Research Says IT Debt Will Rise To One Trillion

Technical debt, which is the amount of money firms need to invest to bring their IT systems up to scratch, has long been a burden for IT departments, but with a decade of tight budgets behind us and a few further years of austerity ahead, the amount of debt residing in IT departments globally may rise to $1tn by 2015 from $500bn today, according to analyst firm Gartner.

Gartner's more specific definition of technical debt is as follows: it is the cost of clearing the backlog of maintenance that would be required to bring corporate applications portfolio to a fully supported current release state.

Gartner analysts said that this "IT debt" is a hidden risk for many organisations, and given continued tight economic conditions, this IT debt is growing, meaning the associated business risk is also growing.

This IT debt can also be a problem when companies or organisations want to switch from one software system to another, and a report called Worldwide Application Software Quality Study, from software analysis firm Cast, argues just this.

The research suggests that the public sector is significantly less able to switch applications than the private sector because of high levels of technical debt (the result of not maintaining or managing software systems adequately). The insurance sector is the second least able to change because of technical debt resulting from problems with legacy infrastructures.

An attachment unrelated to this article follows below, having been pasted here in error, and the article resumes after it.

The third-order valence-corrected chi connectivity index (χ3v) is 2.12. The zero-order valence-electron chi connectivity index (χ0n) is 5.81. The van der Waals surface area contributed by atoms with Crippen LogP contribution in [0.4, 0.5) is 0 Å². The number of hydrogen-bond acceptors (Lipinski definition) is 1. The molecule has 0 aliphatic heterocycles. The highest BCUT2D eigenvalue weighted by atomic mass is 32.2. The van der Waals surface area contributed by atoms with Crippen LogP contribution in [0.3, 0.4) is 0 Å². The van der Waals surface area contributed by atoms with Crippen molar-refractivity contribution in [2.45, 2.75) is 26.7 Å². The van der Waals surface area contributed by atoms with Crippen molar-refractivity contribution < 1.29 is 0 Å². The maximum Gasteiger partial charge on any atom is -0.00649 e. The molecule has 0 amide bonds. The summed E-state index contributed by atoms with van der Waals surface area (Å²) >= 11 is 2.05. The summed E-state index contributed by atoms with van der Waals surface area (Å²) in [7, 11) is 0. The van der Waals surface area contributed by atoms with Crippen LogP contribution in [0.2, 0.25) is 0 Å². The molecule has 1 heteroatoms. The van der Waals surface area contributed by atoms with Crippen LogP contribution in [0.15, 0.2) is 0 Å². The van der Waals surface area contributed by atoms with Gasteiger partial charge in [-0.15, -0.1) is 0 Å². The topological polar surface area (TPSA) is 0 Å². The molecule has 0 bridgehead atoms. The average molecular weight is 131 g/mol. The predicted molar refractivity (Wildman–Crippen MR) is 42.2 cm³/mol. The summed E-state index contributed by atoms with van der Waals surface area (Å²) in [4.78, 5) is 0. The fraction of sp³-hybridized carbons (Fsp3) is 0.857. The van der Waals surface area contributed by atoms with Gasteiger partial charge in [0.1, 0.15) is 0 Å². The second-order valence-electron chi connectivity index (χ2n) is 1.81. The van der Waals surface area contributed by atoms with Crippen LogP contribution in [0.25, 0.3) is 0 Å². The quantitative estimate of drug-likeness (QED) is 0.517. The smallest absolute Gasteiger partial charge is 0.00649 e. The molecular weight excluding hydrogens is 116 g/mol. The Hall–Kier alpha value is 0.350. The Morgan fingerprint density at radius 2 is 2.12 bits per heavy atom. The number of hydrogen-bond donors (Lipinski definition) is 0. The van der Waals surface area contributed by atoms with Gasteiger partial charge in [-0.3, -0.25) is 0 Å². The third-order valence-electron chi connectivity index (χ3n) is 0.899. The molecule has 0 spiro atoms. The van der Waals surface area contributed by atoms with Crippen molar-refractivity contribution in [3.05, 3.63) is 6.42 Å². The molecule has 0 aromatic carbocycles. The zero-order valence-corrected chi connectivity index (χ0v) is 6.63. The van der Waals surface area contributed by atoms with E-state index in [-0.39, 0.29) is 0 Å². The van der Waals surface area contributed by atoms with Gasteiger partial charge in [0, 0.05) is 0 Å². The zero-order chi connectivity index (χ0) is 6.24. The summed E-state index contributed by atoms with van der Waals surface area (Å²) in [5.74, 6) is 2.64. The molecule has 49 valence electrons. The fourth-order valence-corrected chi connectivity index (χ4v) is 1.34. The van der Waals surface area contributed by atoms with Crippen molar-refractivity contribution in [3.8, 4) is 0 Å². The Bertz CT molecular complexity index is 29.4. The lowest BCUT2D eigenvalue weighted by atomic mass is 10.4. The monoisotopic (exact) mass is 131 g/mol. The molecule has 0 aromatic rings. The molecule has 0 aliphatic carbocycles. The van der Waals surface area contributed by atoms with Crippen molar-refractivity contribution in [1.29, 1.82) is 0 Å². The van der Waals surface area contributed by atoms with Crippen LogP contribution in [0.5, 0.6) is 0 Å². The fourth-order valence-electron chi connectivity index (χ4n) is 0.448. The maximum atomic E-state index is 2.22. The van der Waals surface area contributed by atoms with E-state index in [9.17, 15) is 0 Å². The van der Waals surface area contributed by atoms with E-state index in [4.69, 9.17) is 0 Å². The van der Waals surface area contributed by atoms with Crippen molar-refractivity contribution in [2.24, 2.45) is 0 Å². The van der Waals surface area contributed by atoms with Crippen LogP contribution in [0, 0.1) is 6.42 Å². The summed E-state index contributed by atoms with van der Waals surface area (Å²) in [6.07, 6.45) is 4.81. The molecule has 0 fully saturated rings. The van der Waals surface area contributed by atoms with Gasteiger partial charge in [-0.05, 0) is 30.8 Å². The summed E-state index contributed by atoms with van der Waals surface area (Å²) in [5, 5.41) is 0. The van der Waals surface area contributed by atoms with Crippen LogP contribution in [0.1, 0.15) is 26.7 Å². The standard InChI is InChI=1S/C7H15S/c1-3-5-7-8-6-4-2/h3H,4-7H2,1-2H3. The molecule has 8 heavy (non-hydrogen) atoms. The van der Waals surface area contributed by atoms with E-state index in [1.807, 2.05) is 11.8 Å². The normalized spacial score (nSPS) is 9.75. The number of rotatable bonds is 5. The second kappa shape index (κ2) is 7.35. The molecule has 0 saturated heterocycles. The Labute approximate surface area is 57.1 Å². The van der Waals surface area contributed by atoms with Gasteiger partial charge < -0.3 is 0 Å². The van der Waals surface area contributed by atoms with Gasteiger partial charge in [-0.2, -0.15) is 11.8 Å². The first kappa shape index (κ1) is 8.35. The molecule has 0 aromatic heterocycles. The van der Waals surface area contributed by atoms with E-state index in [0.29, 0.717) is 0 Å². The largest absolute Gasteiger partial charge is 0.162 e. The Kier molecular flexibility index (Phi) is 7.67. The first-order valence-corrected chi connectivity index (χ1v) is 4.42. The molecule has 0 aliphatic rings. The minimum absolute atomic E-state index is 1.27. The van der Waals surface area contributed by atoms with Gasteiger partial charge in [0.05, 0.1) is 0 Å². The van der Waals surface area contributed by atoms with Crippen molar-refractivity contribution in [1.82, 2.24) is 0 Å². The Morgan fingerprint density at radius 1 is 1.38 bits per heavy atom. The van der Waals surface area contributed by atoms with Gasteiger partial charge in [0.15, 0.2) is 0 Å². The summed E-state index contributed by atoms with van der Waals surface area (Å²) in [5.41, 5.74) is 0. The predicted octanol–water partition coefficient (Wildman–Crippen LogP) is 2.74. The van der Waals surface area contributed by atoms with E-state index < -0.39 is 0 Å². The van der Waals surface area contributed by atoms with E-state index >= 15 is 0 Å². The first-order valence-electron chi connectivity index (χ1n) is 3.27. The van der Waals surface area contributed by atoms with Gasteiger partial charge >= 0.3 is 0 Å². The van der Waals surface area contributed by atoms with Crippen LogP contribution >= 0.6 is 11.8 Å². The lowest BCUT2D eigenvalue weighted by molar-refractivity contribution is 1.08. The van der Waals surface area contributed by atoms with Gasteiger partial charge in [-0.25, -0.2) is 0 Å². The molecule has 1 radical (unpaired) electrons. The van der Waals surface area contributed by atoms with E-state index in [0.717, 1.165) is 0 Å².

The research from Cast delineates technical debt according to the type of coding language used within a company's software.

The research states that the although the average technical debt per 1,000 lines of code is about $2,819, the violations present will obviously vary considerably according to the code used and therefore affect the amount that needs to be invested to bring it up to scratch.

Unsurprisingly, when ABAP, Cobol, .Net, J2EE and C/C++ were compared, SAP's proprietary code ABAP returned the fewest violations per lines of code at 20 per 1,000 lines. This compares with 438 for C or C++.

However, Jitendra Subramanyam, director of product strategy and research for the firm, said: "Companies need to work out whether they want to tie themselves into a proprietary programs coded on ABAP for example, which are not easy to modify and are pretty rigid in terms of what they have been programmed to do, and a more flexible programming language such as C/C++."

In other areas of the study, Cast found that Cobol, a language used widely in the financial sector, scored significantly better in terms of security benefits than the other languages. While newer languages Java and .Net scored lowest for performance.

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